Nursery rhymes are regularly preoccupied, in an often healthily irreverent way, with nature. Of the one hundred and seventeen rhymes collected and illustrated by Eric Kincaid in Nursery Rhymes (1990) all but twenty-three are set out-of-doors. Fully forty-three percent concern animals: dogs, cats, pigs and hens are especially prevalent. There is one rhyme in which a ship with a well-laden hull is captained by a duck: when the ship moved, this duck, predictably enough, said “Quack, quack.” (I Saw a Ship a-sailing). Many report on very strange human-animal encounters: Little Miss Muffet and her spider, for example, or the girl in Once I say a Little Bird whose ambivalence about the bird hopping on her sill resulted in it flying away. Other rhymes, ten or so, address encounters with inanimate objects, the weather and so forth. One Misty, Moisty, Morning remarks on the weather and, by-the-by, on an old man who is clad all in leather; Twinkle Twinkle Little Star and I see the Moon concern matters supra-mundane. At least one addresses, if you squint at it, the laudable virtue of family planning: There Was An Old Woman Who Lived in Shoe, who in the opinion of the rhymester at least had too many children: apparently, she didn’t know what to do.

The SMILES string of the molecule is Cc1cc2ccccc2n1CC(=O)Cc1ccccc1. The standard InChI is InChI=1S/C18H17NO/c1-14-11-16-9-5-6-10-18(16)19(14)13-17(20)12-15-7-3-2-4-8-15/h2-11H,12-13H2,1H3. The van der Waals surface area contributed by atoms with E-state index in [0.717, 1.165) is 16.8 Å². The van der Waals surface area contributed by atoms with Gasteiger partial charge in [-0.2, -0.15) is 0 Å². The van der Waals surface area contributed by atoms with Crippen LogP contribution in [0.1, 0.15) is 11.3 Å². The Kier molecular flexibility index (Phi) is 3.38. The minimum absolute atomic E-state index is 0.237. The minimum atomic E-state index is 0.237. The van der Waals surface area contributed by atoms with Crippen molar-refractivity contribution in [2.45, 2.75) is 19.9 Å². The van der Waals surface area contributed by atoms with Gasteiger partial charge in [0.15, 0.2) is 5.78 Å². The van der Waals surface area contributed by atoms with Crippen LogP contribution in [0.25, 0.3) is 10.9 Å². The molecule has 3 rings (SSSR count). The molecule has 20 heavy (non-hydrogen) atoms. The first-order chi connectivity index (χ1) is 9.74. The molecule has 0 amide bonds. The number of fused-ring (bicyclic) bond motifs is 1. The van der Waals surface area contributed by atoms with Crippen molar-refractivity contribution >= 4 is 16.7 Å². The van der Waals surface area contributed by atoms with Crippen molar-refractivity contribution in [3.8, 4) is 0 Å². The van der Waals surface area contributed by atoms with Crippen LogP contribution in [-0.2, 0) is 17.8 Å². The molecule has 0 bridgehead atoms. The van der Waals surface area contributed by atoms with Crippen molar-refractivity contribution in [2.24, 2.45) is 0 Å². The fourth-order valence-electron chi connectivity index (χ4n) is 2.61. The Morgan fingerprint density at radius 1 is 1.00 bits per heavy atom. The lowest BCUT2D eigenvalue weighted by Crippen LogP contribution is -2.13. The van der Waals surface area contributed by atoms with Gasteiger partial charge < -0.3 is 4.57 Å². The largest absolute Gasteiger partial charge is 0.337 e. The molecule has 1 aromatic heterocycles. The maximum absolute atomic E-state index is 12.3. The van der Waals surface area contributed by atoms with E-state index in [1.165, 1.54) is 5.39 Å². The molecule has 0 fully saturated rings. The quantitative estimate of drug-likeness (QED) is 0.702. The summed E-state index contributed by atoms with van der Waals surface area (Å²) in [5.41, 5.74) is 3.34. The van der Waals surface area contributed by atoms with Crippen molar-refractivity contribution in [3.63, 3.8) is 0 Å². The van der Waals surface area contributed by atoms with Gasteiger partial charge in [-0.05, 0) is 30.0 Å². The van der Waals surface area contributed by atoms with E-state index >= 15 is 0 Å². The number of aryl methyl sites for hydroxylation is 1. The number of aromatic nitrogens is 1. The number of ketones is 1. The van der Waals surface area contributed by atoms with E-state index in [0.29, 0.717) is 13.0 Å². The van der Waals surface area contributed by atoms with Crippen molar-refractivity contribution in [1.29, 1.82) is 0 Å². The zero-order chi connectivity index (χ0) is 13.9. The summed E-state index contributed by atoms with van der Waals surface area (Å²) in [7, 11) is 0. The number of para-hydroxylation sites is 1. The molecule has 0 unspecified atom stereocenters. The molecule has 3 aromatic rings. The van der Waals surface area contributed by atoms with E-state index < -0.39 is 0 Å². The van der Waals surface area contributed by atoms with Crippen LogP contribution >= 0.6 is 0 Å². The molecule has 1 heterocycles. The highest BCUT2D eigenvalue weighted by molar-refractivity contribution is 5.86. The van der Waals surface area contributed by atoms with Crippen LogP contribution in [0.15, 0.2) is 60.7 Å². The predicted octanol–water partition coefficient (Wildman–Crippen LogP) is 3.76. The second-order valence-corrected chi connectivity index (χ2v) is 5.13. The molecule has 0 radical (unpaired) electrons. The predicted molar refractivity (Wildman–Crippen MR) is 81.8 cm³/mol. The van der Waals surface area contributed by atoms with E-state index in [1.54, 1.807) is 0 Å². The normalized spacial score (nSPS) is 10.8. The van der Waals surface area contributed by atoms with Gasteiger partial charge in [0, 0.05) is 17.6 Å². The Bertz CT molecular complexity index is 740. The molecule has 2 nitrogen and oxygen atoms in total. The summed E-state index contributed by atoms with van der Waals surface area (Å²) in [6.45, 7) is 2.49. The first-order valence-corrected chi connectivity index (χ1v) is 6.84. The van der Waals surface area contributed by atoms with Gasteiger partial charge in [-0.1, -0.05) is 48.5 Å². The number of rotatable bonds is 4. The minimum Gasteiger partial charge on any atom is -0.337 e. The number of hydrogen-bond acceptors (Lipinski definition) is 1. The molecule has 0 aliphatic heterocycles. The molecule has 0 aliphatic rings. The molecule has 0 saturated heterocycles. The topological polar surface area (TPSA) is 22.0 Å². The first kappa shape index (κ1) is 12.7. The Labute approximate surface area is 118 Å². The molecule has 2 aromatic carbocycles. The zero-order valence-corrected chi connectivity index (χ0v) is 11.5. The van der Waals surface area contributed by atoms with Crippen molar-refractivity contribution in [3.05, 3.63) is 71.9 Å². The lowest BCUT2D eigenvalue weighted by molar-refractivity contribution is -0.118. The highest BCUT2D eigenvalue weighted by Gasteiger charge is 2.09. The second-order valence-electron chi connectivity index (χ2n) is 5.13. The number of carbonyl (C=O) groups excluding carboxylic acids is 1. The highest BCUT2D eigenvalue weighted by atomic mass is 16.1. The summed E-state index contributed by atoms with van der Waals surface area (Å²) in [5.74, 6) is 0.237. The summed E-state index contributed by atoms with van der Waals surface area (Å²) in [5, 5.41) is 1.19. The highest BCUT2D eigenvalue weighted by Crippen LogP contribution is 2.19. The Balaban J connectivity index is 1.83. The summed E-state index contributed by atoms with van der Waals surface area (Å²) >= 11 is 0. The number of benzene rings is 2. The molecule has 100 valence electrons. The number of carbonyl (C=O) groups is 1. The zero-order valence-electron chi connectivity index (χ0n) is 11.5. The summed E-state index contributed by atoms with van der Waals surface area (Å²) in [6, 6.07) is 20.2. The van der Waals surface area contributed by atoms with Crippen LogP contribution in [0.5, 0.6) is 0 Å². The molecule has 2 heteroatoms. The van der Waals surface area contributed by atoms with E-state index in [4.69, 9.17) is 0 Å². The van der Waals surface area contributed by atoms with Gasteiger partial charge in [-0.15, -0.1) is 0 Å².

Vegetation, in contrast to animals and inanimate nature, gets short shrift in the ditty canon. By my count in Kincaid’s volume there are only three rhymes specifically devoted to plants (or their fruit): I Had a Little Nut Tree, Oranges and Lemons, and The Hart he loves the High Wood. However, Kincaid’s illustrations more than compensate for the absence of greenery in the text of his collection of rhymes. Just more than half (60 in total) of the rhymes are illustrated with vegetation. Perhaps this just reflects Kincaid’s inclination towards green things. Just how much does Kincaid like his plants? On four occasions he adds a floral motif to wallpaper or on the curtains—Kincaid’s work is gratuitously botanical! It may be fair to say, though, that greenery is just a given in the universe of rhymes even if plants themselves do not consume the attention of the rhyme-crafters nor the children who listen to them. There is an interesting parallel here with the under-representation of vegetation in Paleolithic art—so total is the primeval mind’s preoccupation with animals there’s no plants there either.